Besides the beauty of the woods on a snowy evening, what else holds the poet spellbound?
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The deep silence is what also holds the poet spellbound - "The only other sound's the sweep, / Of easy wind and downy flake." There is a special silence that deep snow brings with it because it acts as a cushion. Sounds are muffled when there is snow, especially if the snow is gently falling as the words "downy flake" indicate. This means that the flakes are the slow-falling, fluffy, kind of snowflake. It is as much the silence as the visual beauty that makes the rider stop.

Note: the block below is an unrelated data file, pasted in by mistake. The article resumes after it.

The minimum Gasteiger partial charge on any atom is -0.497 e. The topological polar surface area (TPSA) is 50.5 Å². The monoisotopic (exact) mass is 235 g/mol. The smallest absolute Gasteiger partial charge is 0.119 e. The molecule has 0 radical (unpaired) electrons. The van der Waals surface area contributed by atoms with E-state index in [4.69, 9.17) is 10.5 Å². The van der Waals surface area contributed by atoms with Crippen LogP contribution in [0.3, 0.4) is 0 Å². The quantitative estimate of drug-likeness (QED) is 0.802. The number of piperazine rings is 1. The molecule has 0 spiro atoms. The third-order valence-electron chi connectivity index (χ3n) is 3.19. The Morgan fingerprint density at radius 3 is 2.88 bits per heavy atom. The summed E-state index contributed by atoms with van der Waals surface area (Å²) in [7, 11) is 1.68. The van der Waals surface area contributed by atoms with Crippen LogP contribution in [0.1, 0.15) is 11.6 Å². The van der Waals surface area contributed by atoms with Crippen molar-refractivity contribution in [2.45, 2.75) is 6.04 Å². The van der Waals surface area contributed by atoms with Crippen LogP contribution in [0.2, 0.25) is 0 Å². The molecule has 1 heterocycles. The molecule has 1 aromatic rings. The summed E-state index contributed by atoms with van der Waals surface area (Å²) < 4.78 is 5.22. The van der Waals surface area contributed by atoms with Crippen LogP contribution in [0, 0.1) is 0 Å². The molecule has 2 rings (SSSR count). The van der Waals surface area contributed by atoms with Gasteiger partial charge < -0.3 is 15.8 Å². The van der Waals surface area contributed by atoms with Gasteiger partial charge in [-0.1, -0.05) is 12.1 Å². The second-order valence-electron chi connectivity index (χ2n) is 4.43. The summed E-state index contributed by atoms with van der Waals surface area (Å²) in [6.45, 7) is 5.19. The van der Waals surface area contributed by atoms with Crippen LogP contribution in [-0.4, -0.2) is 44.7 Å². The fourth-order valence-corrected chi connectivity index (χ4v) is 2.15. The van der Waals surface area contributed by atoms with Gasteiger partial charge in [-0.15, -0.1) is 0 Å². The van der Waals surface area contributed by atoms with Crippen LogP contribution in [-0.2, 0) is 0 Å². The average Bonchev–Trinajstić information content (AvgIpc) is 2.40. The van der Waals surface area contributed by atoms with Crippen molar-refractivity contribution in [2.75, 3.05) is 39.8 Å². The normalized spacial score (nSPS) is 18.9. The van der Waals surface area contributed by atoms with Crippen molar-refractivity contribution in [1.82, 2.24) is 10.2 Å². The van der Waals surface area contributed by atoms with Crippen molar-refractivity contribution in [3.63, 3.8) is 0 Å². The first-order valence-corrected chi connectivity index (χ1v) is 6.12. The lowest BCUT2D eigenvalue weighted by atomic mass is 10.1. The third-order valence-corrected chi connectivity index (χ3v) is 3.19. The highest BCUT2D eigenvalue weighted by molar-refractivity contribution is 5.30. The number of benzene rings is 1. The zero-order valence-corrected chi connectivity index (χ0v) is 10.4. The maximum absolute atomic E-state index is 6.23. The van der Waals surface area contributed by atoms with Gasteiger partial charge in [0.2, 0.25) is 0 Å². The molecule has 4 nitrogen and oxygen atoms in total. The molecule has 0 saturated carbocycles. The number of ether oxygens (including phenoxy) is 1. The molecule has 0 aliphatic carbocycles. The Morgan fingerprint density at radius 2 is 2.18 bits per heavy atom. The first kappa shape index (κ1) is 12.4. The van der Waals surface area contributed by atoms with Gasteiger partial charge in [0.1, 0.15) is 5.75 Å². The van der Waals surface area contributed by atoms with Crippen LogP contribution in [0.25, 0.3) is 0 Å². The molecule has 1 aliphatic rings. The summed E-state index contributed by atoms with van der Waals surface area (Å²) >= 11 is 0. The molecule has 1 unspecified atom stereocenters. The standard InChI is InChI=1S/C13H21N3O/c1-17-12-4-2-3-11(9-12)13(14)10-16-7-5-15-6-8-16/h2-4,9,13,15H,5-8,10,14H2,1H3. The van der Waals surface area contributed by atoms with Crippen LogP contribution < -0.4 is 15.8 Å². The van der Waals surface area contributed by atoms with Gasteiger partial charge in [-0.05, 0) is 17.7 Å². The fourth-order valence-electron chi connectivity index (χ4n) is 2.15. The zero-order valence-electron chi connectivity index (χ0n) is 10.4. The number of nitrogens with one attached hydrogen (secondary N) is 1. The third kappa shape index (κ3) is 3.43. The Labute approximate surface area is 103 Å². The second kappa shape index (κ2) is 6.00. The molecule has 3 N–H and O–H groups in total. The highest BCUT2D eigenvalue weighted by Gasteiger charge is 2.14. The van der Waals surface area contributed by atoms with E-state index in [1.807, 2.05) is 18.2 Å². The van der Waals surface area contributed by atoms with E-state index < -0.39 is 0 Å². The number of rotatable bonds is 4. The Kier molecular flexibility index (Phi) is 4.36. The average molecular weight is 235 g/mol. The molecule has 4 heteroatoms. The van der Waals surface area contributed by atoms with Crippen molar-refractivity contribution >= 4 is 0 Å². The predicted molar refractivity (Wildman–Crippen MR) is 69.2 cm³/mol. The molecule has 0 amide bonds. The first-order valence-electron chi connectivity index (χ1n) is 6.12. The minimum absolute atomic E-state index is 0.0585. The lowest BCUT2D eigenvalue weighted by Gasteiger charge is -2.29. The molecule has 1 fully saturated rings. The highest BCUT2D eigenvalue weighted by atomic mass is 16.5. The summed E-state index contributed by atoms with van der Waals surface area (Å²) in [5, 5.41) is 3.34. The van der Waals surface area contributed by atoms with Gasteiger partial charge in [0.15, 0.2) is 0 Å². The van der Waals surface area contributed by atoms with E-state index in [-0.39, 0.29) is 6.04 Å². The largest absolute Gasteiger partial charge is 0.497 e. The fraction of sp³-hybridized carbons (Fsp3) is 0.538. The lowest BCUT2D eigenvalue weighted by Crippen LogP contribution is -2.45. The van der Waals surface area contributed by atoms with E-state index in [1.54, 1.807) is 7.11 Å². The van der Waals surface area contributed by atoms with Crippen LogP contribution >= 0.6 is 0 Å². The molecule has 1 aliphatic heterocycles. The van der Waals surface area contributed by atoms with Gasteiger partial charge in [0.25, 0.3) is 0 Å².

The woods are "lovely," but also "dark and deep." This darkness, which seems to exert a powerful attraction on the poet, takes on a vaguely ominous tone in the light of the final line, "And miles to go before I sleep." The two concepts "darkness" and "sleep" can easily signify not only sleep in the concrete sense but also the darkness of death, in whose "deep" the poet could hide from the responsibilities of life, the "promises" he must "keep." We might thus see the poet as being temporarily spellbound by the seductive darkness under the trees, representing a release from human tasks and burdens, to which he only recalls himself by an effort of will.
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